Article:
Kemi Osukoya


April 29, 2019

Films, like all artistic works, are subjectives, and what makes one film great or not is based on individuals’ as well as collective opinion. On the other hand, there are films that are far more notable beyond their stupendous cinematography and characters. These 10 films listed here, currently playing at this year’s festival, are thought provoking, conversation starters that will elicit fervid opinions, as well as spirited debates among families, friends and strangers, for now and later.

Actor Wendell Pierce plays the role of a preacher in Burning Cane

Burning Cane: The film, influenced by director and screenwriter Phillip Youmans’ background, piqued my interest and was on my list of films to see and review at the film festival. At a time when there are major calls to Hollywood from the public and the black community to shift the depictions of black people in television and films from negative to more positive portrayals, if the conversations I have had with fellow journalists reviewing this film are any indication, this bold film is bond to definitely reignite those racial conversations. It’s a film that most likely will be studied months and years from now. (Saturday, 5/4 at 2:45pm)

Luce: A film by Nigerian American filmmaker Julius Onah, cowrote with JC Lee, starring Octavia Spencer, Naomi Watts, Tim Roth, and newcomer Kelvin Harrison Jr., is a story centered around interracial adoption, issue of identity, prejudice and expectations. The film taps into one of current societal debates about interracial adoption and question of identity. If the audiences’ responses after the public screening I attended are any indication, this film is one of those films that each viewer will have very strong opinion about and will want to defend that viewpoint. (Thursday 5/2 9:30pm; Saturday 5/4 12:15pm)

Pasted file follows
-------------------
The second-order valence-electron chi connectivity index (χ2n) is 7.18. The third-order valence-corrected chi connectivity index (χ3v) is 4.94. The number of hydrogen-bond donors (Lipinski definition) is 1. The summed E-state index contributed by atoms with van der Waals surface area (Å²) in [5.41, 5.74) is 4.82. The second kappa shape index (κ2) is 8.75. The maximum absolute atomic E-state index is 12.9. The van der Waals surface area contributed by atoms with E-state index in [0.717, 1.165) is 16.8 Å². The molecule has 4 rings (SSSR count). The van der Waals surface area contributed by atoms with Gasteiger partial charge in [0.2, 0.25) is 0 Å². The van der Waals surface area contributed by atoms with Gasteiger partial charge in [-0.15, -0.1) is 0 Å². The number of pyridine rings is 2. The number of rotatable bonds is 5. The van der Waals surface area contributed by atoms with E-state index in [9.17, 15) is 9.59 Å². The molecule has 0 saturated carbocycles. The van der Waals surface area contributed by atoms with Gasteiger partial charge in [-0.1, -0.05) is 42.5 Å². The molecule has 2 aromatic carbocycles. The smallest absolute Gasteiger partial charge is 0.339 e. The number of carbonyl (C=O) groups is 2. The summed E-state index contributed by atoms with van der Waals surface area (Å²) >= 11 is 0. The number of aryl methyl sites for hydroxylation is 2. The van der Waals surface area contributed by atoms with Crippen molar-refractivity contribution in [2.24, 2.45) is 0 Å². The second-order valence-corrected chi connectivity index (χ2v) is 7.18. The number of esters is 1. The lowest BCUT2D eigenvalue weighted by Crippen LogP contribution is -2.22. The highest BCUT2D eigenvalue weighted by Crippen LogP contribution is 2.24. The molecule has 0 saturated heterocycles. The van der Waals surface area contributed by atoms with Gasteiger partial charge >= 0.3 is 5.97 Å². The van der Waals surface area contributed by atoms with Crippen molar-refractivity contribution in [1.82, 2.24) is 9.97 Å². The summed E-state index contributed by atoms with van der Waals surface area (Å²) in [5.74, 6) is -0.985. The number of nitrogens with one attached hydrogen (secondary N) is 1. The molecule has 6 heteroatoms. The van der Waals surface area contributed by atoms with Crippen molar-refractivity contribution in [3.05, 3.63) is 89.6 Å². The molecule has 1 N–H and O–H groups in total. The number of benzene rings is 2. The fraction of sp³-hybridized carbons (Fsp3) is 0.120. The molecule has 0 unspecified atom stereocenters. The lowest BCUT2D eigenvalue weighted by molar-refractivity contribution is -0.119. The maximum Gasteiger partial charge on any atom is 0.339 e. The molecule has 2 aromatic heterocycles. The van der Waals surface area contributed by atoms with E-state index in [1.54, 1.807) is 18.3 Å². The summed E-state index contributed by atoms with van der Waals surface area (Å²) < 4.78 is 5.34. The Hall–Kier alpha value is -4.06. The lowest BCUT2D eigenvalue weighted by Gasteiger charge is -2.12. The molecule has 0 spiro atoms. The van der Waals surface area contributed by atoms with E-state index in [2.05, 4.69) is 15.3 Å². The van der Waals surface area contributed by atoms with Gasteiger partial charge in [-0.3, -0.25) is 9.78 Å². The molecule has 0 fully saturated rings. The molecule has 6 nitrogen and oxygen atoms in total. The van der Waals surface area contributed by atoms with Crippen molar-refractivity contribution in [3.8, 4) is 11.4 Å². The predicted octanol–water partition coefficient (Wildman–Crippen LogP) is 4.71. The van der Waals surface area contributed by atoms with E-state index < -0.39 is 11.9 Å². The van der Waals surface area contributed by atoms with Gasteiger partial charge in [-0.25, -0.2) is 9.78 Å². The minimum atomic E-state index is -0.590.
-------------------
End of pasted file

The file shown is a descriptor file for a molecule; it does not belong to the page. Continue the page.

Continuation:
Zac Efron plays Ted Bundy, the notorious American serial killer in the film, Extremely Wicked, Shockingly Evil and Vile

Extremely Wicked, Shockingly Evil and Vile: How comprehensively do we know those who we love and how do we reconcile the difference when confront with the truth? In this film, a single mother falls in love and lives blissfully with her handsome, smooth talking boyfriend, Ted Bundy, who unbeknown to her has a double lives and just happens to be one of American notorious serial killers of all time. Full of surprises, this thought provoking film will make you take a second look at your loved ones. (Thursday, 5/2 at 9pm)

Flesh Out, directed by Michela Occhipinti

Flesh Out: I was curious about this film because of its subject matter, however, after I saw it, I left feeling conflicted. On the other hand, the topic it addresses is one that definitely viewers will want to talk about. (Saturday, 5/4 11:30am)

Slay the Dragon: Gerrymandering has become an important topic lately and whether or not you’re a political junkie, the 2016 elections was a wake-up call for many Americans as well as many people around the world. With 2020 elections season around the corner and the aftermath of 2016 elections still reverberating across America, this film calls to mind several events in American society that led to the outcomes of the 2016 elections, what followed and how the country has changed or not. More importantly, using maps and other fact-based information, this film reminds audience what’s at stake in the upcoming 2020 elections. (public screening showtimes: Thursday 5/2 6:45pm; Sunday 5/5, 12:45pm)

One Child Nation: What happens when a country tries to limit its population growth from spiraling out of control by imposing a policy? This film reexamines China’s notorious One Child Policy, enforced between 1979-2015, and its repercussions on Chinese families. (Wednesday, 5/1 and Saturday 5/4)

Left Over Women: The film answers the questions posed in the film, One Child Nation, showing the ramifications of the government’s policy on its current society. (Wednesday, 5/1 5:30pm; Sunday, 5/5 at 12pm)

17 Blocks: Washington D.C., the federal district of the U.S., is a paradox city of two extremes: Privilege and Poverty. This documentary, filmed over 20 years period, captures the lives of an African American family that lives in the city in a disadvantaged neighborhood plagued by poverty, drug addiction, gun violence, just 17 blocks away from the U.S. Capital. (Showtimes and dates: 5/1 at 6pm; 5/4 at 12pm)

Mercy: How important are the works of non government medical organizations and medical volunteers to people living in developing worlds and remote places in developed countries? The short film, Mercy, is an immersive experience film that allows viewers to understand why these services are vital to communities. (Shown daily from 12pm)

The Key: A 15-minutes virtual immersive film that takes audience on an odyssey that helps them understand what it means to leave the familiar behind and start all over again. (Thursday and Friday)